Johannesburg - The aggressive slashing of interest rates by Reserve Bank Governor Tito Mboweni is unlikely to open the floodgates for new black economic empowerment deals.
BEE funds have virtually dried up since it became evident that the global economy was heading for its biggest slump in more than 60 years.
Various financiers say they are not planning to loosen the grip on their credit taps to fund potential transactions any time soon. Right now they are concerned about saving black-owned firms that have sailed into troubled waters.
Although Mboweni cut the repo rate by 100 basis points this week in order to provide some relief to heavily indebted businesses and consumers, fragile domestic spending and weak profits are encouraging lenders to cut off credit to potential borrowers.
"This interest rate cut will reduce the interest burden for existing BEE deals, but I don't expect a flood of new deals as a result of falling interest rates," says Geoffrey Qhena, the chief executive of state-owned funder Industrial Development Corporation (IDC).
"The environment is not conducive to new deals because the economy is experiencing difficulties."
Mboweni's latest loosening of the monetary policy has pushed the repo rate to 8.5% and prime lending rate to 13%. He has cut the repo rate four times since December, reducing it by a cumulative 350 basis points. The repo rate is the interest rate at which the Reserve Bank lends cash to commercial banks.
Dividends - the lifeblood of black investors
Standard Bank chief economist Goolam Ballim suggests there is unlikely to be serious corporate action on the BEE front as long as the economy is performing poorly and companies are not declaring dividends. Dividends are the lifeblood of many black investors because they use them to repay the debt they got into when they purchased their equity stakes.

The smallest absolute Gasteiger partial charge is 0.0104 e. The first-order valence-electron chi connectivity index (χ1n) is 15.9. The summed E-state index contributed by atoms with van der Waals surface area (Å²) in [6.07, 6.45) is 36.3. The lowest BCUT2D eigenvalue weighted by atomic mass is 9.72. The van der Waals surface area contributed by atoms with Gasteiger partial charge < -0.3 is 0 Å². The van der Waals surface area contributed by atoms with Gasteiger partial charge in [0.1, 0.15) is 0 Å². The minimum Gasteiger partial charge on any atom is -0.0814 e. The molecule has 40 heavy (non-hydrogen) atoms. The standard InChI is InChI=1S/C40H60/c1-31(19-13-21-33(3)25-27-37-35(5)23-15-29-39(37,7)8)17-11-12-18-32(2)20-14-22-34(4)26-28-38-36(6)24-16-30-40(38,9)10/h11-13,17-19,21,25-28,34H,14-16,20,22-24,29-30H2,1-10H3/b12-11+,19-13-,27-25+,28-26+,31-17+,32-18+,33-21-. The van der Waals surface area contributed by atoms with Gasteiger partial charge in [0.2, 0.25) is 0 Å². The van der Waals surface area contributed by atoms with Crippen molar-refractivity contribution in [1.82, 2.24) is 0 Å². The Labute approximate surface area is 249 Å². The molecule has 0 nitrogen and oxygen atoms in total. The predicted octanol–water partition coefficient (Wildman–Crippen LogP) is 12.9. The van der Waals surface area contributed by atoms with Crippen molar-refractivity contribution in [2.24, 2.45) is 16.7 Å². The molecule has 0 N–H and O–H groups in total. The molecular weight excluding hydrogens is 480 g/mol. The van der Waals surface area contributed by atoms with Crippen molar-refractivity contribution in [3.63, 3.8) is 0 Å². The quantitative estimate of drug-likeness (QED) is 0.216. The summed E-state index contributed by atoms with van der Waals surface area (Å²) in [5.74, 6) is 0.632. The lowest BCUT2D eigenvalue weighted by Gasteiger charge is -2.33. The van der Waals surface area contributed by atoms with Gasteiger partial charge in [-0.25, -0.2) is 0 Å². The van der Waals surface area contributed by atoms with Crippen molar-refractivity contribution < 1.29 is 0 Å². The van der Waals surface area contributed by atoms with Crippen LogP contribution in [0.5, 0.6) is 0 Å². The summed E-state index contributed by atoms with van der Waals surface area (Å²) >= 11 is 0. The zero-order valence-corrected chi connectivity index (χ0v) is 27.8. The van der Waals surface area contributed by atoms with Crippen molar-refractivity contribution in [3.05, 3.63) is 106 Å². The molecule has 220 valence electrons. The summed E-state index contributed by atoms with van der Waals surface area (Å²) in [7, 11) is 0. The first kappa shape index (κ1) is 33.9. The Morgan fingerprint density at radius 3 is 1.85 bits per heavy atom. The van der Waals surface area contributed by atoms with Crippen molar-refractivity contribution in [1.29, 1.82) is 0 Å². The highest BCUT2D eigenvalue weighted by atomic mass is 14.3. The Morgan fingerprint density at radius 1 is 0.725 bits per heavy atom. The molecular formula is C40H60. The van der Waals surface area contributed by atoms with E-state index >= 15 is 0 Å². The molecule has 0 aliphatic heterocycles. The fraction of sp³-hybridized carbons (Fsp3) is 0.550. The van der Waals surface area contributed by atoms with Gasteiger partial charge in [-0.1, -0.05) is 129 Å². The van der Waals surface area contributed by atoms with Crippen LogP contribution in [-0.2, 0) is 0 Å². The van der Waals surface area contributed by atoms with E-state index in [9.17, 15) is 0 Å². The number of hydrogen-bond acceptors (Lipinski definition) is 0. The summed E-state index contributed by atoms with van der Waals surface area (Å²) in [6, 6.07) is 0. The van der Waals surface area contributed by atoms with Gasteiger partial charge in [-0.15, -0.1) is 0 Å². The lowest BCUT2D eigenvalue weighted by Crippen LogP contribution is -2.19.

Without them they are going to be further mired in debt.
"We are less likely to see an upsurge in BEE deals because the performance of the South African economy is below par and the earnings prospects for companies at this stage remain volatile," Ballim predicts.
The majority of empowerment transactions are structured in such a way that dividends are utilised to pay for the stakes.
But the dividend payout has been lower than the amount required to cover interest costs incurred by shareholders.
This means that many black investors have to wait years to settle their debts and fully own their shares or refinance the deals.
This problem has been compounded by a sharp drop in share prices due to the global economic crisis. The domestic bourse has lost more than 30% of its market capitalisation since the global credit squeeze began in 2007.
A Johannesburg-based investment banker, who wanted to remain anonymous, describes the plight of BEE investors as dire, as they are sitting with a heap of debt and near worthless stocks.
Commercial banks are sitting with a long list of BEE deals that are under the water and in this current environment they will not touch new transactions," he says.
I agree with the politicians that BEE deals need to be done differently because the current empowerment model has not worked. The economic downturn has set BEE back by another seven years."
BEE deals worth more than R350bn have been concluded since 1994.
Calls for a government bailout of BEE investors have so far fallen on deaf ears because the National Treasury is unwilling to dole out taxpayers' money to a selected few individuals at the expense of a bailout stimulus that will benefit the wider economy.
State-owned financiers such as the IDC and the National Empowerment Fund (NEF) have, however, taken a sympathetic stance on the issue and are launching debt-relief schemes to save the day for cash-strapped BEE investors. These programmes have largely been generous and involve reducing interest rates or suspending loan repayments until the black investors have bolstered their cash flows.
"The NEF board approved a proposal to provide relief to about 40 small and medium enterprises that are our clients. The programme comprises a restructuring of the loans coupled with technical assistance in the form of mentorship.
"The financial relief also includes reduction of interest rates, extension of repayment terms, repayment moratoriums and conversion of debt to equity," says Philisiwe Buthelezi, the chief executive of the NEF.
There is speculation that the economy, which contracted by 1.8% in the last quarter of last year, is already in a recession.
In the months to come the Reserve Bank will be under pressure to cut interest rates further to ease the strain for debt-trapped consumers and companies.
- City Press